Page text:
I’ve heard people describe Lucio Fulci’s 1987 flick Aenigma as “lesser Fulci.” Until recently I had not seen it, but I went into my viewing with this mindset – Fucli is like pizza, even bad pizza is still pizza. After watching the film, courtesy of a new Blu-ray from England’s 88 Films, my thoughts are that you can call it lesser Fulci if you want, but I’m calling it awesome. I love love love love love love love this movie. I just love it. It has a charm that I’ll never be able to explain, but I have to stress that it’s there.
Aenigma opens with Kathy (Milijana Zirojevic) putting on makeup as she gets ready for a big date. Two friends are assisting her as she tries on different clothes looking for the perfect outfit. This whole sequence is guided by a wonderful Hall & Oates-esque song called “Head Over Heels” (miscredited as “Head Over Meels”) by Douglas Meakin. The song is something else and I’ve included it down below for your listening pleasure.
Once Kathy is ready she rushes out to meet her date who takes her to some secluded area so the two can make out. As the two begin to go at Kathy goes on and on about how she’s dreamed of this day. What Kathy doesn’t realize is that she’s been recorded and there are about 4 or 5 other cars full of kids from her college listening nearby, laughing at her. The whole thing was a big prank, which explains Kathy’s makeup, and soon the kids reveal themselves and laugh in Kathy’s face. Kathy runs off in embarrassment but the others chase after her. The chase ends with Kathy being struck by a car and knocked into a coma.
Fast forward to a few days later and new girl, Eva (Lara Lamberti), is starting school at the college. Eva makes it clear from the start that she’s a bit of a bad girl and her only goal is to hook up with as many boys as possible. She begins to meet all of the people that played the prank on Kathy and one by one they begin to die.
Pretty quickly we realize there is some sort of connection between Eva and Kathy, but the details are a little murky. Every time one of her tormenters dies, Kathy has an emotional reaction despite being basically brain dead.
Aenigma is an appropriately titled film. The plot of them film plays out as a sort of supernatural mystery but the film itself is so oddball that trying to describe what it is exactly is a bit of a mystery. The overall premise seems to rip off Carrie quite a bit but there are dashes of other films, mainly Argento’s Suspiria. So you could describe as Carrie meets Suspiria but even that isn’t a fully accurate portrayal.
The film isn’t nearly as gory as what we’ve come to expect from Fulci, though there is still a fair amount of blood and gross out scenes, but a number of other Fulci elements are still very much present. Most notably the pacing of the film and the overall way it was shot. It’s very remensicent of other Fulci works, particularly of that period in the 80’s.
My favorite thing about Aenigma is how hard it tries to come off as an American film. The film was shot in Yugoslavia and features mostly actors from the country along with Italians but the film takes place in Boston at a made-up college named St. Mary’s. The film takes every opportunity to tell you that it takes place in Boston too. Virtually every character wears a sweater or shirt that reads “St. Mary’s Boston.” This same info can also be seen on multiple doors and signs throughout.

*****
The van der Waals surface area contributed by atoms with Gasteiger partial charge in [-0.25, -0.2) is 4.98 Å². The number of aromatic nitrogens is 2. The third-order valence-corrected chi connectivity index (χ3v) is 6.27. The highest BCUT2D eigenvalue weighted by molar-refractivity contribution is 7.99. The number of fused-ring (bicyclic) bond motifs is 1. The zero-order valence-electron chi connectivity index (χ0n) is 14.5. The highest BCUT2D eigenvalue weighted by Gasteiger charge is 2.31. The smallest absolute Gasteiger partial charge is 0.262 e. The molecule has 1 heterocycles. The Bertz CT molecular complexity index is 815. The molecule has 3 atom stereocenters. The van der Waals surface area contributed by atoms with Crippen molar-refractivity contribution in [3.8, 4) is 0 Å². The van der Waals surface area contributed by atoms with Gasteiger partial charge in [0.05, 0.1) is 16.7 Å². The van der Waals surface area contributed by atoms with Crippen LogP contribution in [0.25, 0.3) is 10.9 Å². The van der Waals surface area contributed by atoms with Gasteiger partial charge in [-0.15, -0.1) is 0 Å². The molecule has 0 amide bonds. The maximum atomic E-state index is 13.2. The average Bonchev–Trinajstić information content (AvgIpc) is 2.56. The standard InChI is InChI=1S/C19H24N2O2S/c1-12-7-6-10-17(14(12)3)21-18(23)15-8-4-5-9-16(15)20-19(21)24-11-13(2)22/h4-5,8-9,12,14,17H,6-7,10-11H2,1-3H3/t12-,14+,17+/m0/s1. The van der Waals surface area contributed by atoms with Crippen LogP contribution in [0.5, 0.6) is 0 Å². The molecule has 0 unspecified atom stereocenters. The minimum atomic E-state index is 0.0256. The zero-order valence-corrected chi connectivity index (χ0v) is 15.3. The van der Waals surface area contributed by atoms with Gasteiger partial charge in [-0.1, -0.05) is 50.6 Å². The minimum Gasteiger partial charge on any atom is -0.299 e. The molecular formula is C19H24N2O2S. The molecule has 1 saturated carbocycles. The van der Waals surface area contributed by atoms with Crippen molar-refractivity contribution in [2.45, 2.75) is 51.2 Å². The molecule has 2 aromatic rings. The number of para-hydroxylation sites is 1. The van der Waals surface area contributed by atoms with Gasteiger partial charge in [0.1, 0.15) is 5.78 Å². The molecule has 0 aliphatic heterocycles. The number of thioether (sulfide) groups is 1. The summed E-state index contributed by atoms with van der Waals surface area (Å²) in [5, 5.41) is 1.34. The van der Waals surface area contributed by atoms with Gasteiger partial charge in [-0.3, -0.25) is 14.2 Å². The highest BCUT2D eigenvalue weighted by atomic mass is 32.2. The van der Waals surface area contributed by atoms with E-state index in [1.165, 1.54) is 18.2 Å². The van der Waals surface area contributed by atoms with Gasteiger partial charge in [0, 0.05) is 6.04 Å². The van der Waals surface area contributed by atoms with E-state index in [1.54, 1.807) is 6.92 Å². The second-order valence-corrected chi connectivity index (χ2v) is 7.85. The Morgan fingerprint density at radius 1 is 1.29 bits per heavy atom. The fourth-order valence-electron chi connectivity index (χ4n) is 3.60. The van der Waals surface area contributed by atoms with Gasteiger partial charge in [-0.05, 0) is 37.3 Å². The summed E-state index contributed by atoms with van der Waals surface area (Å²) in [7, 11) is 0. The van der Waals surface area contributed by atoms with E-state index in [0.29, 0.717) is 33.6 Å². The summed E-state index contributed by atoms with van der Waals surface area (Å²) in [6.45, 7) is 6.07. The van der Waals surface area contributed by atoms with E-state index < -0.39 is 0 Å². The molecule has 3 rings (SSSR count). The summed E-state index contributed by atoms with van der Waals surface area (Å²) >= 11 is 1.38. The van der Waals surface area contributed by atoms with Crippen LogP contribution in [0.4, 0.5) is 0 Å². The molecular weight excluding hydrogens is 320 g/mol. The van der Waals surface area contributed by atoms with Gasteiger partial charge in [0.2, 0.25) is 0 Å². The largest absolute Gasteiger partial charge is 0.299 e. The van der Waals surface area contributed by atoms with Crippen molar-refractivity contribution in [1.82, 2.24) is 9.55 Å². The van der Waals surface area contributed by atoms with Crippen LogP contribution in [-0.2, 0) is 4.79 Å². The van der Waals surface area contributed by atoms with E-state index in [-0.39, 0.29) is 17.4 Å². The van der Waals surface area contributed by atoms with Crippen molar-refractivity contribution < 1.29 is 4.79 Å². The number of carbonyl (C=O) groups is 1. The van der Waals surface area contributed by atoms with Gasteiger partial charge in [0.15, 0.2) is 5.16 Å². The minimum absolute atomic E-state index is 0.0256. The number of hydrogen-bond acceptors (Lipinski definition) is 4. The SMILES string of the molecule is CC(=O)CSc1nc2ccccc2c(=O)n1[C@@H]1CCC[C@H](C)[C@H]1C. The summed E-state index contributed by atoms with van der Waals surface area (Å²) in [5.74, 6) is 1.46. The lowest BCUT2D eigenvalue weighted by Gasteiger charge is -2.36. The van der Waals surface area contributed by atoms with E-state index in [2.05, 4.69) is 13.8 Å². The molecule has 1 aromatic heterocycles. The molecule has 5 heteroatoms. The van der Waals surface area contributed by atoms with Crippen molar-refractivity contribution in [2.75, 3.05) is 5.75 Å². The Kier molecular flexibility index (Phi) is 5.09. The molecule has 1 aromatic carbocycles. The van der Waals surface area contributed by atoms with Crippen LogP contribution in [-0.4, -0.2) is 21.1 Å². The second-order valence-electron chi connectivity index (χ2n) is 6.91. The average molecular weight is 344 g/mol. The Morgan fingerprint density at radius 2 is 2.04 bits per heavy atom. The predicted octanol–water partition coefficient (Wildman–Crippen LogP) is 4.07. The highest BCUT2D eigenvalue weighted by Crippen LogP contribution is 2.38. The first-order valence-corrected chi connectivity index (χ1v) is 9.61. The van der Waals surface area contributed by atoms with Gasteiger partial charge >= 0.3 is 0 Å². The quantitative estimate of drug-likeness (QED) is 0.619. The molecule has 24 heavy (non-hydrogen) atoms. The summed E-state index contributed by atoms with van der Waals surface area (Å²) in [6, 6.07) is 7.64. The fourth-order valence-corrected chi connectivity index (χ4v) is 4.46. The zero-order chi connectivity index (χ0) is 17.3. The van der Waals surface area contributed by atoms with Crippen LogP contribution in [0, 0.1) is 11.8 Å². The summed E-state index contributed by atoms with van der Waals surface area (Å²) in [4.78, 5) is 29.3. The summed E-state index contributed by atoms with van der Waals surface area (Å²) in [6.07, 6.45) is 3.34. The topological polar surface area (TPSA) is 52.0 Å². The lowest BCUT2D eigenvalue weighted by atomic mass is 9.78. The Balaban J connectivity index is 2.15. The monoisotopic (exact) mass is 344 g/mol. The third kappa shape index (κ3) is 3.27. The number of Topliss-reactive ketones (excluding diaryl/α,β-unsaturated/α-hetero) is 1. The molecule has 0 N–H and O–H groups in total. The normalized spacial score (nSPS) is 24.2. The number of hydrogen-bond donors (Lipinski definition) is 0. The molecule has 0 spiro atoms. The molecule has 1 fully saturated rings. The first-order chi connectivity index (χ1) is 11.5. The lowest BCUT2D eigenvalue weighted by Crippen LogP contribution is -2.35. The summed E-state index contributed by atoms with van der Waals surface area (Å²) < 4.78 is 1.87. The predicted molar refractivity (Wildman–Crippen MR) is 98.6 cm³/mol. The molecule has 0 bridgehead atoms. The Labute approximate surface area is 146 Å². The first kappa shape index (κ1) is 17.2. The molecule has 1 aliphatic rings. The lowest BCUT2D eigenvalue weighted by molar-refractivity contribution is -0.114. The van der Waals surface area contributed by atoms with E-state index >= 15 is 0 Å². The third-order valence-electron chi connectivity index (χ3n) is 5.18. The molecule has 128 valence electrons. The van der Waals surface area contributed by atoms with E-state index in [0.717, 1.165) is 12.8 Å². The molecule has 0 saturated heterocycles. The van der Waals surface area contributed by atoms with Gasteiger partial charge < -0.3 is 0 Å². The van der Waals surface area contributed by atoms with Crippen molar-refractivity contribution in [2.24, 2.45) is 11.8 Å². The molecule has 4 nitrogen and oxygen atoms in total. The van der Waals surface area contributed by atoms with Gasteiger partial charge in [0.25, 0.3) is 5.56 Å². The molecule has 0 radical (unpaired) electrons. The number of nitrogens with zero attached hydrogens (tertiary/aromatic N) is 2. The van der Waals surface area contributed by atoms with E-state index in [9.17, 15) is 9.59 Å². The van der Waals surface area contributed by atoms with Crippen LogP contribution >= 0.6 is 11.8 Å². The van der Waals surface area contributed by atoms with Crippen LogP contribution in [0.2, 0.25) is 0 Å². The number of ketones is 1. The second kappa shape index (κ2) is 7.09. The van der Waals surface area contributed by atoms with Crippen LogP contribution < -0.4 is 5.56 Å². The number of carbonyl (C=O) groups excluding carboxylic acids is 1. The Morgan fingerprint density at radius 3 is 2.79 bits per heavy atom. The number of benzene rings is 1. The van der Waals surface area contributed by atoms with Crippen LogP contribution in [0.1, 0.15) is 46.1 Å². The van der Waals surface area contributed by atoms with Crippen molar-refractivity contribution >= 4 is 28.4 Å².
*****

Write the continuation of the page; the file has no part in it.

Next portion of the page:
The best stuff though is the way the girls’ dorm rooms are decorated. They’re desperately trying to look like a young American’s room. One girl has a poster of an American flag with an eagle on it. Other girls have posters of James Dean, Snoopy, Yoda (encouraging you to read) and Tom Cruise from Top Gun. I would guess that there is no way they got the rights to show any of these posters either which makes it all the more special. The Tom Cruise posters is the best because they focus in on it multiple times and in one scene it sort of plays a key role.
The 88 Films Blu-ray is one of my favorite releases from 88 Films. The transfer, a brand new HD 2K master from the original camera negative, looks gorgeous which is no surprise because 88 has really nailed down their transfers. There is only one special feature, aside from a trailer and Italian opening and closing credits, but it’s a good one in the form of the feature length documentary Aenigma: Fulci and the 80s. This features interviews with a bunch of Fulci collaborators with names like Claudio Fragasso, Antonio Bido, Michele de Angelis and more popping up to share their thoughts on Fulci. It’s a fascinating look at the man who was pretty notorious for being rather difficult to work with on set. A number of people touch on that aspect but at the end of the day everyone had tremendous admiration and respect for legendary Fulci.
Aenigma may not be what we’ve all come to expect from The Godfather of Gore but that hardly matters. It’s a terrifically fun movie that is going to work it’s way into my regular rotation.
Aenigma is now available on region B Blu-ray from 88 Films.
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